Review by Ian Rusten
Fall 2015 Edition, Issue 111, Volume 28, Number Four
Let me just start by saying that this is a fantastic book and a must read for any true fans of the Beach Boys! James Murphy, a veterinarian by trade and a lifelong Beach Boys fan, decided to investigate the crucial early years of the Beach Boys and has uncovered a wealth of detail that escaped past chroniclers of their career, including myself.
Murphy has interviewed a wide range of important people from the Beach Boys’ past that, as far as I can recall, have never been interviewed before. He managed to track down Brian’s first serious girlfriend Judy Bowles, Shindig host Jimmy O’Neill (who hired the Beach Boys to play at his club Pandora’s Box in 1962) and the president of the Beach Boys fan club Jodi Gable, just to name a few.
Becoming the Beach Boys delves deeply into the family history of the group, revealing a ton of new (or seldom discussed) information. Past authors have concentrated solely on the Wilson family, but Murphy provides interesting information on the Jardine and Love families as well. He also looks more closely at important figures in the Beach Boys’ early success, like Hite Morgan, who recorded the group’s first single (indeed, in an appendix Murphy exhaustively details the legal history of the Candix recordings).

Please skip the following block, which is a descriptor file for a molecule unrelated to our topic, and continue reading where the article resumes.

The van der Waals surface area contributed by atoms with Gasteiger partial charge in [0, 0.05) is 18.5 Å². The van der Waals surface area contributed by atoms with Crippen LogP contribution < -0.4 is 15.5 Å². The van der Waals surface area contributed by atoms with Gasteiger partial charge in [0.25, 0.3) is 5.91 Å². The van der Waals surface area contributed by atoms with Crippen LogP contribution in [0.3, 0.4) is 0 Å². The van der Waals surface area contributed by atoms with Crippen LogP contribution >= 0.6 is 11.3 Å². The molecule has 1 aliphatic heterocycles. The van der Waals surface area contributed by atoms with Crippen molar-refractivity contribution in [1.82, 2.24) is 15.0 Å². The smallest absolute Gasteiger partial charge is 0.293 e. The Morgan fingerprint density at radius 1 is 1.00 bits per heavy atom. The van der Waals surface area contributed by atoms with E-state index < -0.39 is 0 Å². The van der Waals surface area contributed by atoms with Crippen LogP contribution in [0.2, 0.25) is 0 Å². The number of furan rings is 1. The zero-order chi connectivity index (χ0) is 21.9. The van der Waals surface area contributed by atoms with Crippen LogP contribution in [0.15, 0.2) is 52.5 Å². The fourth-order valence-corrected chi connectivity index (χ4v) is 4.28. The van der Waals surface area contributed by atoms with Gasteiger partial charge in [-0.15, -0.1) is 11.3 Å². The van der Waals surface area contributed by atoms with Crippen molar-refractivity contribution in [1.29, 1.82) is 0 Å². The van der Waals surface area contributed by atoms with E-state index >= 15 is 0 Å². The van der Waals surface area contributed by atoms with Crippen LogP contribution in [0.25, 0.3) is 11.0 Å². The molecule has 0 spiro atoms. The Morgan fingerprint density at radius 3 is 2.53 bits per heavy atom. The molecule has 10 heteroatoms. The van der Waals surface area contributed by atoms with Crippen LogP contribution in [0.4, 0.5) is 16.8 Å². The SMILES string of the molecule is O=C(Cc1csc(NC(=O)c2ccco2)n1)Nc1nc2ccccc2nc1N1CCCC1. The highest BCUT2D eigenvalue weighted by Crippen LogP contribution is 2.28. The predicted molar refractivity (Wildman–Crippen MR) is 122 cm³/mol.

Murphy leaves no stone unturned in his attempts to unravel truth from fiction in the Beach Boys’ murky early history. Like any good historian, he refuses to accept established stories just because previous authors said so and doggedly pursues the facts. To name one example: troubled by conflicting accounts of the legendary weekend in 196 l when the Wilsons left town and their boys used the food money for instruments, Murphy scouted out Murry Wilson’s passport records to determine his movements that fall!
The book also provides a wealth of new information on the Beach Boys’ early concerts. Having attempted to track down every show the band played for my own tome (with Jon Stebbins), The Beach Boys In Concert, I am blown away (and envious) of how many he uncovered from 1962 that I missed! As might be expected, many of the early appearances show a degree of nepotism. The group played multiple times at their own school and schools that relatives attended (like Steve Love’s alma mater Morningside HS).
Like Timothy White’s The Nearest Faraway Place, the book occasionally meanders away from the Beach Boys for too long. There are long digressions in the book that you might want to skip. I must admit that I flipped quickly through the chapter focusing on the pre-Beach Boys career of Hite Morgan. But this obsessive attention to small details is ultimately what makes the book so valuable. Murphy takes his time to tell the story he wants to tell in the detail it deserves.
[Editors note: The companion website featuring stories and images that did not make it into the book because of space constraints can be located at: becomingthebeachboys.com]